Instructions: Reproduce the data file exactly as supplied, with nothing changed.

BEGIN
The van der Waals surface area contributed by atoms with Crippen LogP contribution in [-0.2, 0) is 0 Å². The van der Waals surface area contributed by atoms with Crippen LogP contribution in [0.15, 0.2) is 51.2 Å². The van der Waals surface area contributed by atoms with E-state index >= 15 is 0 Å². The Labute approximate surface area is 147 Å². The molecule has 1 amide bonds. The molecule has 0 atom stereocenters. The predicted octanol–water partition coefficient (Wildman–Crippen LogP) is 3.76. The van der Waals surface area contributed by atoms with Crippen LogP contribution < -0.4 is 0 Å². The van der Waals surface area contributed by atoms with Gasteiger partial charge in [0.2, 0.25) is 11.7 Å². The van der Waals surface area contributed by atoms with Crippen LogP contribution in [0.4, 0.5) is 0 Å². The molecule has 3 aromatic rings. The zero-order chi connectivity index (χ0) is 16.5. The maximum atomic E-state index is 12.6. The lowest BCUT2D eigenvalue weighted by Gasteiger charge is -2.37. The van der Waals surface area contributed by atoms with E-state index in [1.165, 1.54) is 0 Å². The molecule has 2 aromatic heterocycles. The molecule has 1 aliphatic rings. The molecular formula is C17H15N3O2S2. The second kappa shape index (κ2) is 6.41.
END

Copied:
The van der Waals surface area contributed by atoms with Crippen LogP contribution in [-0.2, 0) is 0 Å². The van der Waals surface area contributed by atoms with Crippen LogP contribution in [0.15, 0.2) is 51.2 Å². The van der Waals surface area contributed by atoms with E-state index >= 15 is 0 Å². The Labute approximate surface area is 147 Å². The molecule has 1 amide bonds. The molecule has 0 atom stereocenters. The predicted octanol–water partition coefficient (Wildman–Crippen LogP) is 3.76. The van der Waals surface area contributed by atoms with Crippen LogP contribution < -0.4 is 0 Å². The van der Waals surface area contributed by atoms with Gasteiger partial charge in [0.2, 0.25) is 11.7 Å². The van der Waals surface area contributed by atoms with Crippen LogP contribution in [0.4, 0.5) is 0 Å². The molecule has 3 aromatic rings. The zero-order chi connectivity index (χ0) is 16.5. The maximum atomic E-state index is 12.6. The lowest BCUT2D eigenvalue weighted by Gasteiger charge is -2.37. The van der Waals surface area contributed by atoms with E-state index in [1.165, 1.54) is 0 Å². The molecule has 2 aromatic heterocycles. The molecule has 1 aliphatic rings. The molecular formula is C17H15N3O2S2. The second kappa shape index (κ2) is 6.41.